Astronomy Picture of the Day

Discover the cosmos! Each day a different image or photograph of our fascinating universe is featured, along with a brief explanation written by a professional astronomer.

May 25, 1999
See Explanation.  Clicking on the picture will download 
 the highest resolution version available.

NGC 6872: A Stretched Spiral
Credit: FORS Team, 8.2-meter VLT Antu, ESO

Explanation: What makes NGC 6872 so long? Measuring over 700,000 light years across from top to bottom, NGC 6872 is one of the largest barred spiral galaxies known. The galaxy's elongated shape might have something to do with its continuing collision with the smaller galaxy IC 4970, visible just above center. Of particular interest is NGC 6872's spiral arm on the upper left, as pictured above, which exhibits an unusually high amount of blue star forming regions. The light we see today left these colliding giants before the days of the dinosaurs, about 300 million years ago. NGC 6872 is visible with a small telescope in the constellation of Pavo.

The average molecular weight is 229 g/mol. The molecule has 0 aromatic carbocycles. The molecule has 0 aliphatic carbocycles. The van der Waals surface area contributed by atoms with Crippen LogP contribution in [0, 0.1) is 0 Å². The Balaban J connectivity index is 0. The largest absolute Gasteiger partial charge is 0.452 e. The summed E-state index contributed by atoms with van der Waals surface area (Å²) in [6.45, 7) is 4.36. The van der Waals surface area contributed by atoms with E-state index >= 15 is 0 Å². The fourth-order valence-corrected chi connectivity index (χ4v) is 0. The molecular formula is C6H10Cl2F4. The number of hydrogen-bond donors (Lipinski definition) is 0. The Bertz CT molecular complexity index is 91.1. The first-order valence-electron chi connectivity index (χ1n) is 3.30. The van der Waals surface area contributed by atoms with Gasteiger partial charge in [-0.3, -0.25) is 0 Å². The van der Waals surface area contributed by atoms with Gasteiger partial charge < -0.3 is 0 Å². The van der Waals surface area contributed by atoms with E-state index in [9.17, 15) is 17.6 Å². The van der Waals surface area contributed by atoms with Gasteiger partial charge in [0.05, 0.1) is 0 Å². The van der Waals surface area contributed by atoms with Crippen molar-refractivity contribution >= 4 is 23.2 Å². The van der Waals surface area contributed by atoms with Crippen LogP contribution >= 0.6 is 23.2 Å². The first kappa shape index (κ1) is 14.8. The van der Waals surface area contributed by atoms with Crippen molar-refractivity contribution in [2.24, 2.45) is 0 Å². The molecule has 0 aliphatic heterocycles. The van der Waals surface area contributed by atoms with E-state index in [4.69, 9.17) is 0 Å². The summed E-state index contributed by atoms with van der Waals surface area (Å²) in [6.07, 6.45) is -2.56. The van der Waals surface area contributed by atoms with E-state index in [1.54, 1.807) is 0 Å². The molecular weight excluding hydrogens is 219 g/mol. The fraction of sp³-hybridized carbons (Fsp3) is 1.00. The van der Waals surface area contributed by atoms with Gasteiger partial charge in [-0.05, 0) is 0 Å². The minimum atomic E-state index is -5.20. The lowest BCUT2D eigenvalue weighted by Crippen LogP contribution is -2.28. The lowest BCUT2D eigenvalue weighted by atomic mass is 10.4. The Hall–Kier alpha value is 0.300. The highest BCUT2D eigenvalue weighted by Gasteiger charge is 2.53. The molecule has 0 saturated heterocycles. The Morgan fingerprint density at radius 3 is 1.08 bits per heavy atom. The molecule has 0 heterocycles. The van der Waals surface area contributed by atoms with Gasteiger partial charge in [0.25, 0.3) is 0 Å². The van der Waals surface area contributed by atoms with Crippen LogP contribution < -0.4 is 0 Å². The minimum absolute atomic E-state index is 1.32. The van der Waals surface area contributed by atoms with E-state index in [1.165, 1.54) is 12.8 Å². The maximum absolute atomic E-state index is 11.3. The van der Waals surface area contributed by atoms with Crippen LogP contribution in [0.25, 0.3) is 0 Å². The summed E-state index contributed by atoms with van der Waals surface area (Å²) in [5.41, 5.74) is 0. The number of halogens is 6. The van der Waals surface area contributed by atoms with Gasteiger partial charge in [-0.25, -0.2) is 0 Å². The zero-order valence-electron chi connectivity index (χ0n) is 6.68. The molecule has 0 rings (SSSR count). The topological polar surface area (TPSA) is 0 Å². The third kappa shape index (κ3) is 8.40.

Tomorrow's picture: Chasing GRB 990510

< Archive | Index | Search | Calendar | Glossary | Education | About APOD >

Authors & editors: Robert Nemiroff (MTU) & Jerry Bonnell (USRA)
NASA Technical Rep.: Jay Norris. Specific rights apply.
A service of: LHEA at NASA/ GSFC
& Michigan Tech. U.